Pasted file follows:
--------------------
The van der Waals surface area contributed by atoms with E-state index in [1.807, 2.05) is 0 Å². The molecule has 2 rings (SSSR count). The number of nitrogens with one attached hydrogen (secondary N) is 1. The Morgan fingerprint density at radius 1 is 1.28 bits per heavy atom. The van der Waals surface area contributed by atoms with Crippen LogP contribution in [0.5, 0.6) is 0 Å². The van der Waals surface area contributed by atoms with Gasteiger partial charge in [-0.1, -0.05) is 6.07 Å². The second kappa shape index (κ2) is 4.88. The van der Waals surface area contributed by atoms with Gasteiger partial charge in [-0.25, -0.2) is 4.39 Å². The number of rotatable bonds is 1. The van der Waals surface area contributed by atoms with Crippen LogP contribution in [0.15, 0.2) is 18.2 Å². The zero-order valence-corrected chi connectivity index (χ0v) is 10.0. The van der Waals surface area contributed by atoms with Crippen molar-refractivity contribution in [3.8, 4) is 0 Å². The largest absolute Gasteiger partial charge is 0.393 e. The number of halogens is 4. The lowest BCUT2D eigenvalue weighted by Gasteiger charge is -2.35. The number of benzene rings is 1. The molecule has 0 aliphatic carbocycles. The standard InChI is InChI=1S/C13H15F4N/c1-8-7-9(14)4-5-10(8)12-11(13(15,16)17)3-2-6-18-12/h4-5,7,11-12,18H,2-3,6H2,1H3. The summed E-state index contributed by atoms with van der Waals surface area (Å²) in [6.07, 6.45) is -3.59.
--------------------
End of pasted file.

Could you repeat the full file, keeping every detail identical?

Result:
The van der Waals surface area contributed by atoms with E-state index in [1.807, 2.05) is 0 Å². The molecule has 2 rings (SSSR count). The number of nitrogens with one attached hydrogen (secondary N) is 1. The Morgan fingerprint density at radius 1 is 1.28 bits per heavy atom. The van der Waals surface area contributed by atoms with Crippen LogP contribution in [0.5, 0.6) is 0 Å². The van der Waals surface area contributed by atoms with Gasteiger partial charge in [-0.1, -0.05) is 6.07 Å². The second kappa shape index (κ2) is 4.88. The van der Waals surface area contributed by atoms with Gasteiger partial charge in [-0.25, -0.2) is 4.39 Å². The number of rotatable bonds is 1. The van der Waals surface area contributed by atoms with Crippen LogP contribution in [0.15, 0.2) is 18.2 Å². The zero-order valence-corrected chi connectivity index (χ0v) is 10.0. The van der Waals surface area contributed by atoms with Crippen molar-refractivity contribution in [3.8, 4) is 0 Å². The largest absolute Gasteiger partial charge is 0.393 e. The number of halogens is 4. The lowest BCUT2D eigenvalue weighted by Gasteiger charge is -2.35. The number of benzene rings is 1. The molecule has 0 aliphatic carbocycles. The standard InChI is InChI=1S/C13H15F4N/c1-8-7-9(14)4-5-10(8)12-11(13(15,16)17)3-2-6-18-12/h4-5,7,11-12,18H,2-3,6H2,1H3. The summed E-state index contributed by atoms with van der Waals surface area (Å²) in [6.07, 6.45) is -3.59.